If the association is operating a business, it may be entitled to corporate tax credits (in Dutch), such as various forms of investment credits.
A foundation must keep records and is required to retain them for 7 years.
You must keep records of income and expenses. A foundation’s income consists of its own activities, donations, and grants.
The treasurer is responsible for keeping records, which include detailed financial accounts, receipts, agreements, correspondence, or digital data.
Since 2020, foundations that make grants must keep a separate grant register with the names and addresses of persons to whom a grant was made, as well as the date and grant amount. This only applies to grants that do not exceed 25% of the total amount eligible for distribution in the fiscal year in question.
This grant register is not public and may be accessed only by the Tax Administration.
If a foundation makes a grant that exceeds 25% of the distributable amount in a fiscal year, the person to whom this grant is made must register in the UBO register.
A foundation may employ staff, paying payroll taxes and social security contributions as any other employer would. When hiring your first employee, register as an employer with the Tax Administration and report how many people are employed by you to KVK.
Compensation for directors
Most directors within a foundation are volunteers and are therefore unpaid. You may choose to offer directors an expense allowance in the form of travel and subsistence expenses. Another way to compensate directors is with attendance fees, which means they get a fee for attending meetings. With this approach, directors are not employed by the association.
Another option is to employ a salaried director, in which case there must be an authority relationship, a clearly defined salary and work must be done for said salary. In this case, the foundation is an employer, and the director will be covered by employee insurance, and will have to pay income tax on their salary.
You can pay volunteers tax-free volunteer compensation (in Dutch). The following conditions apply:
- Volunteers receive compensation on an hourly basis.
- Volunteers must be 21 years of age or older.
- Volunteers receive a maximum compensation of €5 per hour, up to €180 per month and €1800 per year.
- Compensation for your efforts is capped at these amounts.
If you volunteer for several organisations and you accumulate compensation exceeds the compensation cap, you must report the compensation in your income tax return, which means it is subject to income tax, unless it serves only to cover your expenses.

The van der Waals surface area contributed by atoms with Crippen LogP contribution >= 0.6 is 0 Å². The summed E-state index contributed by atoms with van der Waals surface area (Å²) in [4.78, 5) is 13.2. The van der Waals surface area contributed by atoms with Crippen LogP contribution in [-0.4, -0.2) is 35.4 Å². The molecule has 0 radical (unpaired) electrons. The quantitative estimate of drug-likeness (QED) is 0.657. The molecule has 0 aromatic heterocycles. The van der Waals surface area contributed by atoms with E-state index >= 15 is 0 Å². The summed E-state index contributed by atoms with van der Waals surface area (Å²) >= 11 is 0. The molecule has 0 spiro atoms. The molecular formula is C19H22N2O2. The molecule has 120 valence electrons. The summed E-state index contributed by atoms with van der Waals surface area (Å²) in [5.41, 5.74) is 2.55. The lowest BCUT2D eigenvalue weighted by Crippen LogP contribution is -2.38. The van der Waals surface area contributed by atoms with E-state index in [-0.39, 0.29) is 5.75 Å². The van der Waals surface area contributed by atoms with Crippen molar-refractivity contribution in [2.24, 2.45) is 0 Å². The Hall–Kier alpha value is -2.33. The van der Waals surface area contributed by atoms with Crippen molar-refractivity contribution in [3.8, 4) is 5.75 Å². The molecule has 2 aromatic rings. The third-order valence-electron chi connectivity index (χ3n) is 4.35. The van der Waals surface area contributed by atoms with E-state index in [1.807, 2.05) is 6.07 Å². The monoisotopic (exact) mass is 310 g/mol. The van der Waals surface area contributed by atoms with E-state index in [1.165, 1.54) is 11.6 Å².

Dissolving a foundation
To terminate a foundation, the board must dissolve the legal entity. A dissolved legal entity does not immediately cease to exist, as it must be liquidated first. This means that all debts and moneys payable must have been paid. If there is any money left, the articles of association state where the money should go.
After a foundation is terminated, you must keep the foundation's records for another 7 years. The board shall designate the person responsible for doing so. This person is registered in the KVK Business Register.
Keep in mind that dissolving your foundation may affect the municipal permits, financing, insurance, pension fund or bank account of the foundation. Consult the website of the (financial) institution in question to find out what to do if you decide to dissolve a foundation.
Foundation or association?
Foundation or association, which is best for you? Foundations and associations are two distinct types of legal entity, and they are subject to different rules. The main issues to consider when choosing between these two legal entities:
- Foundations must be set up with a civil-law notary and listed with KVK. This does not apply to associations. It is recommended, however, because it lets you limit the joint and several liability of the directors.
- An association has members, while a foundation does not. A foundation only has a board of directors and sometimes a supervisory board or a board of trustees. The members of the association elect the board, which means that association are usually more democratic in nature.
- In an association, decision-making about important matters is more complex because members also have a vote. In a foundation, the final decision lies with the board, as foundations do not have members.
- An association is usually preferred if you want to engage in social activities together - sports clubs and neighbourhood communities are good examples of associations. A foundation is usually set up to achieve or work towards an idealistic goal. Charities are good examples of foundations.
- Unlike associations, a single person can establish a foundation.